HELP IN TIME OF CRISIS: KeepOlim has announced it is starting free online support groups for new immigrants, in five languages, to help them through the coronavirus crisis. Small groups will meet online with an experienced volunteer therapist, who is also an immigrant, under the direction of volunteer mental health program director Dr. Robert Lubin. “The participants will bond and support each other during and after this crisis is finished, by giving them the tools to be proactive in overcoming the obstacles many olim are facing due to the crisis,” CEO and co-founder LiAmi Lawrence said. “KeepOlim has answered the mentally distressed calls of over 200 olim in their time of need in the last four years,” Lawrence added. “We speak their language: our therapists are olim, we know what they are going through.” The sessions will be available in English, Spanish, Portuguese, French or Russian. To register, go to KeepOlim.org
STAYING BUSY ONLINE: The coronavirus pandemic may have slowed immigration to Israel to a trickle, but immigrant support group Nefesh B’Nefesh is keeping busy by providing online activities for English speakers stuck at home, all through Zoom. On Sunday, Natalie Birnbaum – a trained teacher in the Bhakti and Ayurveda traditions – will offer a yoga and breath class, while chef Todd Aarons will teach “Survival Tactics in the Kitchen” and Nevo Rachimi will show how to grow your own vegetables and herbs. On Monday, certified health coach Julian Brass will offer an exclusive webinar about “owning your anxiety.” Also Monday, you can practice conversational Hebrew at the virtual Cafe Oleh. On Tuesday, there is a virtual fitness class for kids, an aerobic dance workout with Dr. Jessica Leitner, a lecturer at Wingate Institute, and a styling workshop. Later that evening, Gadi Last will present a webinar on finances. Go to nbn.org.il to check out these and other events.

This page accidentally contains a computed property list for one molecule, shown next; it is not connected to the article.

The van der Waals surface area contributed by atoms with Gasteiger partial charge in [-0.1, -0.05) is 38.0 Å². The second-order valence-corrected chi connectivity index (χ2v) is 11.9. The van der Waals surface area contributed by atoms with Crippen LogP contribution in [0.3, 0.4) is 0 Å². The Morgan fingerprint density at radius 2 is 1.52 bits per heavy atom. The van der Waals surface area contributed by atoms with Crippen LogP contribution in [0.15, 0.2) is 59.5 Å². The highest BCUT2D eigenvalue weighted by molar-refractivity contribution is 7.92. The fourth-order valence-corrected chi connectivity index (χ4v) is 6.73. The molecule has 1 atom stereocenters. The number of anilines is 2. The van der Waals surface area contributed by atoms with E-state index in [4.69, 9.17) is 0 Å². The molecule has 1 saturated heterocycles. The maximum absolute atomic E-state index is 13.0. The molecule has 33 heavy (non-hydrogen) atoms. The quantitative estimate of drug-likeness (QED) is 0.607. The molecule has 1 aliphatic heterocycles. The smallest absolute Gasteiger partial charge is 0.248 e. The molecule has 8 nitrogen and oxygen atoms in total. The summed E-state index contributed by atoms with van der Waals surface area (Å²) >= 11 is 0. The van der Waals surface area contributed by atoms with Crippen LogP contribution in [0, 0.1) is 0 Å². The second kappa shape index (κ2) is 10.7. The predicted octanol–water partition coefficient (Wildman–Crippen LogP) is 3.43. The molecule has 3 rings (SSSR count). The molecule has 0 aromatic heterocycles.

THE JET SET: JET, the Jerusalem English Theater community, has transformed its website in wake of the coronavirus pandemic: Instead of listing where you can catch shows in English in Israel, it is now showing where you can find live streams of such performances or archived material online. JET founder Charles B. Davies told Haaretz he is “still learning” how to adapt to the new environment. “It’s hard to track the audience and there’s a big question of allowing people into Zoom or just having them watch a live version on Facebook or YouTube,” he said. He noted that he did a reading with playwright Yasmine Beverly Rana – who lives in Teaneck, New Jersey – of her play “Paradise,” which takes place during Hurricane Katrina, followed by a Q&A with viewers. He also launched JET Live, “which will feature different theater community members speaking about how they are remaining creative.” To find performances, visit https://jetcommunity.org
Rank and File was compiledby Steven Klein.
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